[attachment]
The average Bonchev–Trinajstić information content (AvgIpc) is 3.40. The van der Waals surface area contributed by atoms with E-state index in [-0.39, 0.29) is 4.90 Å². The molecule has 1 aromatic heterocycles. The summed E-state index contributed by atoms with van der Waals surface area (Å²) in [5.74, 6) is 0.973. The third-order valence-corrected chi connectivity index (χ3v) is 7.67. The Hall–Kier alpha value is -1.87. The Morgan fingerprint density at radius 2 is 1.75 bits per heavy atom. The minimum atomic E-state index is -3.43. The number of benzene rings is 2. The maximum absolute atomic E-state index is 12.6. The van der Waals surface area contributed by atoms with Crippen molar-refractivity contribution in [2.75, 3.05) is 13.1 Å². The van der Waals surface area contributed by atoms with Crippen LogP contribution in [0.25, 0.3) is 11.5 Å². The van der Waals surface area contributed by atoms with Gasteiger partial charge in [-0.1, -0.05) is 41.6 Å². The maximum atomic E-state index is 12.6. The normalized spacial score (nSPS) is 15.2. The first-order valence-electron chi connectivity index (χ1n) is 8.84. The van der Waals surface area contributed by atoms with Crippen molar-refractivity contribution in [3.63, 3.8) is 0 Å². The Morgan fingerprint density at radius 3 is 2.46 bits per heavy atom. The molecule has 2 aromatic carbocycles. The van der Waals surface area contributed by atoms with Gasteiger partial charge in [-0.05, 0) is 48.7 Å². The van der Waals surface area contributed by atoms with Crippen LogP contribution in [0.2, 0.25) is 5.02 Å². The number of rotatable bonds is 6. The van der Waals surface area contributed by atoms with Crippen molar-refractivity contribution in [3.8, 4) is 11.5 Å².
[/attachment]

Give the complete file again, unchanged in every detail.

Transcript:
The average Bonchev–Trinajstić information content (AvgIpc) is 3.40. The van der Waals surface area contributed by atoms with E-state index in [-0.39, 0.29) is 4.90 Å². The molecule has 1 aromatic heterocycles. The summed E-state index contributed by atoms with van der Waals surface area (Å²) in [5.74, 6) is 0.973. The third-order valence-corrected chi connectivity index (χ3v) is 7.67. The Hall–Kier alpha value is -1.87. The Morgan fingerprint density at radius 2 is 1.75 bits per heavy atom. The minimum atomic E-state index is -3.43. The number of benzene rings is 2. The maximum absolute atomic E-state index is 12.6. The van der Waals surface area contributed by atoms with Crippen molar-refractivity contribution in [2.75, 3.05) is 13.1 Å². The van der Waals surface area contributed by atoms with Crippen LogP contribution in [0.25, 0.3) is 11.5 Å². The van der Waals surface area contributed by atoms with Gasteiger partial charge in [-0.1, -0.05) is 41.6 Å². The maximum atomic E-state index is 12.6. The normalized spacial score (nSPS) is 15.2. The first-order valence-electron chi connectivity index (χ1n) is 8.84. The van der Waals surface area contributed by atoms with Crippen molar-refractivity contribution in [3.63, 3.8) is 0 Å². The Morgan fingerprint density at radius 3 is 2.46 bits per heavy atom. The molecule has 2 aromatic carbocycles. The van der Waals surface area contributed by atoms with Gasteiger partial charge in [-0.05, 0) is 48.7 Å². The van der Waals surface area contributed by atoms with Crippen LogP contribution in [0.2, 0.25) is 5.02 Å². The number of rotatable bonds is 6. The van der Waals surface area contributed by atoms with Crippen molar-refractivity contribution in [3.8, 4) is 11.5 Å².